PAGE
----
Deducting your home office can affect you when you sell

If you work at home, the home office deduction can be a great way to turn part of your house into a tax break. But you should be aware that it can also trigger a tax bill when you sell the property.

Here’s some background on how the deduction works, and how it affects home sales:

The deduction is available if you have a space in your home that you use regularly and exclusively for work. If you use a room for work only occasionally, or if you use it regularly for work but your children also do homework there in the evening, you probably don’t quality. You also wouldn’t qualify if you use the room to manage your investments but not to operate a business.

A second requirement is that the office is your principal place of business or a place where you regularly meet clients or customers. The office can be your “principal” place of business even if you do most of your work elsewhere – for instance, if you’re a contractor and you go out on many different jobs, but you keep your records at home.

You don’t have to meet this second requirement if your office is a separate structure from your home, such as a detached garage. Also, there are special rules if you operate a day-care business in your home.

If you qualify, you can deduct a portion of your home expenses as a business expense.

Deductible home expenses include rent, utilities, homeowner’s insurance, condo or homeowner’s association fees, and general repairs and maintenance. If your home is 2,000 square feet, and you use 200 square feet (or 10%) as your office, then you can deduct 10% of these costs.

You can also deduct a portion of your mortgage interest and property taxes, although if you do, you can’t also deduct that same portion on your personal income taxes.

If you own your home, you can take a deduction for depreciation – the general decline in value due to ordinary wear and tear for the portion of the home that contains the office.

Finally, you can deduct 100% of costs pertaining specifically to the office itself, such as repainting the room or having a dedicated phone line.

If that’s way too complicated, the IRS also offers a much simpler option. You can simply deduct $5 per square foot. So if your office measures 150 square feet, you could deduct $750.

However, either way, you can’t take a deduction that’s larger than your overall income from your business.

For years, many people have worried that a home office deduction was a “red flag” that would trigger an IRS audit. The IRS has repeatedly said that this isn’t true.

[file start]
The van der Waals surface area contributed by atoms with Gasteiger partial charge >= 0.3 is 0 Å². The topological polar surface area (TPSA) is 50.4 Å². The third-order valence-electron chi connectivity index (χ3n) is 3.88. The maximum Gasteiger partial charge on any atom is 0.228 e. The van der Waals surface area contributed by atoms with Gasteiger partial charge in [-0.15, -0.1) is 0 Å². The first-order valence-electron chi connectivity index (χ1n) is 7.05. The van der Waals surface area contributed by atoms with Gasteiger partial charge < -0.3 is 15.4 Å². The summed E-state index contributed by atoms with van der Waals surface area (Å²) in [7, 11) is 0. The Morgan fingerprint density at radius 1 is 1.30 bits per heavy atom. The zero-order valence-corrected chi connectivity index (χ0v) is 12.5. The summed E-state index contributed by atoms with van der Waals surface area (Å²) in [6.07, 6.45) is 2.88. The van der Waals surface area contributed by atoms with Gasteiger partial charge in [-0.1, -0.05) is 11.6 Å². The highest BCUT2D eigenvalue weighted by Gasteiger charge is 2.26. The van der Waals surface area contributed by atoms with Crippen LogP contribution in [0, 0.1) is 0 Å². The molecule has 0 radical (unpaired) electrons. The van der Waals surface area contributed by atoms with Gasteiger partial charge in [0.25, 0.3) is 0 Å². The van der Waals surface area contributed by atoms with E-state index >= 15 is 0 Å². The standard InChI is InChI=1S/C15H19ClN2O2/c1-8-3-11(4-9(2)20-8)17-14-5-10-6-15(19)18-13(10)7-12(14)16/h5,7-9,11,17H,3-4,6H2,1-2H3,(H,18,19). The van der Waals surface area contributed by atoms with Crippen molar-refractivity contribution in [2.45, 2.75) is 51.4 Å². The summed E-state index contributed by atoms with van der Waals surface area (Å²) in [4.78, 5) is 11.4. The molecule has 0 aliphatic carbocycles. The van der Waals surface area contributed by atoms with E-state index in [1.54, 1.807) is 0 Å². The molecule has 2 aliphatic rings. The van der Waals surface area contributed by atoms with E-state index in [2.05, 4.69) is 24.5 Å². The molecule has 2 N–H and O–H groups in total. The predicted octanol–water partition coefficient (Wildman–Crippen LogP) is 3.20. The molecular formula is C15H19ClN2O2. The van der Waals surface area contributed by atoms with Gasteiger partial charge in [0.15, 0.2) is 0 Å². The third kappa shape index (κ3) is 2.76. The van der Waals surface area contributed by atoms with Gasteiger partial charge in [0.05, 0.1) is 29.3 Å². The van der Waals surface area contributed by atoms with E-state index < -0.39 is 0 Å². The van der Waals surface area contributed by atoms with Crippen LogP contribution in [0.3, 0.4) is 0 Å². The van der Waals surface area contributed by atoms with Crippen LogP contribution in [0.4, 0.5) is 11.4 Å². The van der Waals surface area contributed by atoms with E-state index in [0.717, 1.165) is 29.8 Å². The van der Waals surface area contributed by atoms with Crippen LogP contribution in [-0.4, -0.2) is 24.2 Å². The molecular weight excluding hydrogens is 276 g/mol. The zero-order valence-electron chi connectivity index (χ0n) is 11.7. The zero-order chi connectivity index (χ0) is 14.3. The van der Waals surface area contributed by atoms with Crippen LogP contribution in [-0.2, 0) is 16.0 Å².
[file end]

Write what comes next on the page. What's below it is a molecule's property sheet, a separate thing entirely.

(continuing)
However, something many people don’t realize is that if you’ve been taking a home office deduction and then sell the property, this may affect your taxes on the sale.

In general, a single taxpayer who sells a home that has appreciated in value doesn’t have to pay capital gains tax on the first $250,000 of the gain – and for married couples, the figure is $500,000. That’s true as long as the home was used as the owner’s principal residence for at least two of the past five years.

However, if you’ve been claiming a home office deduction for a separate structure – such as a detached garage – then you must allocate your profit from the sale between the residence and the business property. For example, if you made a $100,000 profit on the sale of your home, but you were claiming a home office deduction for a detached garage that amounted to 20% of the home’s square footage, then you’ll have to pay capital gains tax on 20% of your $100,000 profit.

This rule doesn’t apply if you were claiming a deduction for a room in your house, as opposed to a separate structure. However, if you took depreciation deductions over the years, the total amount of these deductions counts against you in determining if you made a profit of $250,000 (or $500,000 for a married couple). And even if it doesn’t affect that result, you may still have to pay a special capital gains tax on the amount of the deductions. This tax is 25% (unless your income tax bracket is under 25%).

That means that if you took a total of $3,000 in depreciation deductions over the years, you’ll likely owe a tax of $750 when you sell.

What’s more, even if you didn’t actually claim deductions for depreciation, the IRS could still theoretically “impute” the deductions to you, and then charge you a 25% tax on them.

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